Into the Wild with Laurence-Anne

Photo Credit: Geneviève Grenier

Album titles can be a tricky thing to finalize. Along with its cover, an album’s title will ideally evoke some sense of what to expect when you listen to it. With Première apparition, Montreal singer-songwriter Laurence-Anne picked the most vividly descriptive title that I’ve heard in quite some time. Released in February 2019, her debut album title suggests the existence of an otherworldly nature to the artist’s particular set of alternative pop songs.

“It’s a mystical first apparition; it’s mysterious,” Laurence-Anne explains. “I also like the word play of ‘première apparition.' When we recorded the album, we said this is what it’s gonna be called.” Listening to the record transports you to a world filled with animal sounds and exotic instrumentation that brings the graphic imagery of Laurence-Anne’s lyrics to life. Première apparition doesn’t just create a world you can inhabit, but a whole ecosystem filled with volcanoes and carnivorous plants. Songs like “Yeux-bactérie” and “Dents de scie” twist burning passion into some of nature’s most dangerous phenomena, including infections and fires. If the events in the movie 28 Days Later ever became a reality, the jubilant mutant funk of “C’est un virus” should be the theme song for the end times.

Originally hailing from Kamouraska, a municipality on the south shore of the Saint Lawrence River in Bas-Saint-Laurent with a population of less than 600 people, Laurence-Anne notes that there wasn’t much in the way of distractions or activity while growing up. Luckily, what her hometown lacked in excitement was made up by its serenity and proximity to nature, giving the artist plenty of time to develop her distinctive song-writing style. "In fact, I think it helps to come from a region like that which is really in nature,” Laurence-Anne says, “you see the river, you have mountains too, large spaces. I think the fact that there is a lot of scenery directly influences a lot of the lyrics. There are always references to water. I think if I had grown up in Montreal, I wouldn’t have had that landscape aspect there.”

Even if the album sounds like it came out of a vacuum, devoid of chasing current trends, Laurence-Anne has a set of influences that feed into her work. In particular, the artist describes the music of Feist, Montreal duo Thus Owls, and plenty of Latin music as being integral parts in her development as a songwriter. Laurence-Anne is even interested in writing music in Spanish, which she speaks, considering her belief that language shouldn’t be a barrier when it comes to music.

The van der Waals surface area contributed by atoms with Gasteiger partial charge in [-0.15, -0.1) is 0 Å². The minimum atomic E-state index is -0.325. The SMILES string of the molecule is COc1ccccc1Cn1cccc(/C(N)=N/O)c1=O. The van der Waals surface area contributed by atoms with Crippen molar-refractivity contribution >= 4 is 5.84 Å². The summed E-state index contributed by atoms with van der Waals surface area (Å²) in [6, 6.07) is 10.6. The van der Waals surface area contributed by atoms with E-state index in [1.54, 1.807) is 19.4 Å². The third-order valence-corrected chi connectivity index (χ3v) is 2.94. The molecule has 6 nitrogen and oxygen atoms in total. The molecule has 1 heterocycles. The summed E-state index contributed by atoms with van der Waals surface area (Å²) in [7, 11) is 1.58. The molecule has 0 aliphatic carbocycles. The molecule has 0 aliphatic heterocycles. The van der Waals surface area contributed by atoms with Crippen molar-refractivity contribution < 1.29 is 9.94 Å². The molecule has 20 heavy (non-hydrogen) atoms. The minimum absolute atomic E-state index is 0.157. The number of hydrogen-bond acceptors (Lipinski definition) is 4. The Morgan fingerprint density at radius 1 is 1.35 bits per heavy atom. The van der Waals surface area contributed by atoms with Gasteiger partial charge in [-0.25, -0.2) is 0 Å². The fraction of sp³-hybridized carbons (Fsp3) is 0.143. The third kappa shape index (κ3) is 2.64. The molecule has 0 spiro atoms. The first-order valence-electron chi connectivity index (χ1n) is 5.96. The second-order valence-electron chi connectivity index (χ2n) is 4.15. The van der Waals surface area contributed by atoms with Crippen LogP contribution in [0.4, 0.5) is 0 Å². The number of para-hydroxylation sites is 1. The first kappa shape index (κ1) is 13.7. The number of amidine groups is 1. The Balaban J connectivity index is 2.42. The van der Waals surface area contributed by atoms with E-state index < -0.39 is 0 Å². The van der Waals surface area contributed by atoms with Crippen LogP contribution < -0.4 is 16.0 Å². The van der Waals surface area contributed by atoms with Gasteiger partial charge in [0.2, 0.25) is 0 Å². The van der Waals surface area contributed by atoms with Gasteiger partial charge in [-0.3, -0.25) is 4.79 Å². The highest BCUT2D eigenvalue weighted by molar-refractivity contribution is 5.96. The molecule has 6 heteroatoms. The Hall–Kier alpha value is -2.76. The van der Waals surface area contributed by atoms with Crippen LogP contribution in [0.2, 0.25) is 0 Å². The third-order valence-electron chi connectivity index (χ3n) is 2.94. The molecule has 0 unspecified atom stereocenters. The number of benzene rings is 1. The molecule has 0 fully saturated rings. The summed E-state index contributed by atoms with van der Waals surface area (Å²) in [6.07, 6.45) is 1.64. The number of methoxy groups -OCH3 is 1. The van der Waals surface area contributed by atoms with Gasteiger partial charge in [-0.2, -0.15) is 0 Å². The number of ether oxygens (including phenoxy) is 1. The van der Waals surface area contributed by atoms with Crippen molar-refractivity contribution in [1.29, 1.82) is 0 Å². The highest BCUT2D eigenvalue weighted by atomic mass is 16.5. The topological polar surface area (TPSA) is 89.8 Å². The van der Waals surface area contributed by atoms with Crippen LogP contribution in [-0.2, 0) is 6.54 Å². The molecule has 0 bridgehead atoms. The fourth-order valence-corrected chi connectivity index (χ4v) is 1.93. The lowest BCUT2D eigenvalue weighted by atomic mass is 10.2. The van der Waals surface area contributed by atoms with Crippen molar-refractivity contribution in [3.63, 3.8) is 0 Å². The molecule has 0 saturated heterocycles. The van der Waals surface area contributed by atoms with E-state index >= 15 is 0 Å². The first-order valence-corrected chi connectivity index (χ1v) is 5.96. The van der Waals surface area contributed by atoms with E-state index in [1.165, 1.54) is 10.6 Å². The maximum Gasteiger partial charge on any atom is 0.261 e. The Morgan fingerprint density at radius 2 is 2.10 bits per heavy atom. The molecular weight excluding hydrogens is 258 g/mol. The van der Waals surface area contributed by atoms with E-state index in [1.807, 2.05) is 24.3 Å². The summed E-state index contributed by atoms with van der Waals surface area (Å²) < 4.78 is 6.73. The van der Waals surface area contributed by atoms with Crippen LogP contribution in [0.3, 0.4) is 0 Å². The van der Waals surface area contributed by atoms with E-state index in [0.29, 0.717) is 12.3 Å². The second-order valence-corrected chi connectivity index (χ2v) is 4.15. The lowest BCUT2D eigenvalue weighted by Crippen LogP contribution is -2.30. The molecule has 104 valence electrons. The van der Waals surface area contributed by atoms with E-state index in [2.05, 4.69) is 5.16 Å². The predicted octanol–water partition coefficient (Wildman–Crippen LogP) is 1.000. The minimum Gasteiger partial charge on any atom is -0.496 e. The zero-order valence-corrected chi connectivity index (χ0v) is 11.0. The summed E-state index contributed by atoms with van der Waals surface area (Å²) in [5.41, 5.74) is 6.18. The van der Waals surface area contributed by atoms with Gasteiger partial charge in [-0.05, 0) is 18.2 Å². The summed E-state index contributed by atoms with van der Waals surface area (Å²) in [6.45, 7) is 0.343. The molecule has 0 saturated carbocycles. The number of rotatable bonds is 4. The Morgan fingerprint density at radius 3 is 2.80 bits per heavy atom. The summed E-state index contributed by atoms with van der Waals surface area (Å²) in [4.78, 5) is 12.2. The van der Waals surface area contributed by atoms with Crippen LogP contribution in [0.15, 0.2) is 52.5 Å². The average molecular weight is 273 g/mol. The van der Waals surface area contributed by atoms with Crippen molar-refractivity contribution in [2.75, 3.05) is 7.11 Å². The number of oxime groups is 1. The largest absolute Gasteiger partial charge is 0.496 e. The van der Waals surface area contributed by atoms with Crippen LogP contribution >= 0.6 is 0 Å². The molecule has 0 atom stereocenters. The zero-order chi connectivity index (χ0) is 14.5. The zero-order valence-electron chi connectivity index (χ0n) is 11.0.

“My goal with the project,” the artist explains, “is to make sure that the music overcomes language. I don’t want it to be a project that sounds francophone. Yes, it’s in French, but the musical side is more exploratory, and as you mentioned it gets out of those barriers a bit.”

For such richly detailed soundscapes, it’s surprising that Première apparition was recorded live in-studio in only two days. Thanks to her third-place finish in 2017’s Les Francouvertes music discovery competition, Laurence-Anne and her band were awarded time in a studio to record a single. But the musicians figured they should make the most of their time and bang out a full-length album instead, making the record as singular as it is. "I think I see it more like an oeuvre that happened at a precise moment,” Laurence-Anne explains, “and I don’t think it would have been the same thing if we did it in a different location or at another moment where we had more time. It really was like a creation where we were there, and it came out like that. It was recorded live with a few overdubs, but I think it was really a good moment.”

When it comes to bringing Laurence-Anne’s project to life, the artist admits much credit is due to her backing band. Laurence-Anne’s songs always begin with just her, though taking it from its skeletal form to finished product falls to both the artist and her backing band of five (Naomie De Lorimier on synth/backing vocals, David Marchand on bass/guitar/pedal steel, Laurent St-Pierre on drums/percussion, Étienne Côté on percussion/marimba/piano/synth, and Ariel Comptois on saxophone). Each band member brings their touch,” Laurence-Anne explains. "I really leave a lot of liberty to the artists. I think I also chose people who inspire me and who have a sound I like together. It’s really them who deal with the arrangements part.”

While Laurence-Anne already has several shows already under her belt this year, the artist says she’s not certain about what’s to come in the future; though she reveals that a future goal would be to play in France and travel with the album. “I don’t know how things will unfold,” Laurence-Anne says, “but I would like to tour this album as much as I can. Of course, I already can't wait to return to the studio to make another album.”

If it only took two days for Laurence-Anne to create one of 2019’s best albums, I can only imagine what she’ll do with at least three.


Alex Viger-Collins is the host of Ashes to Ashes, your weekly dose of modern pop, every Tuesday at 8:00 p.m.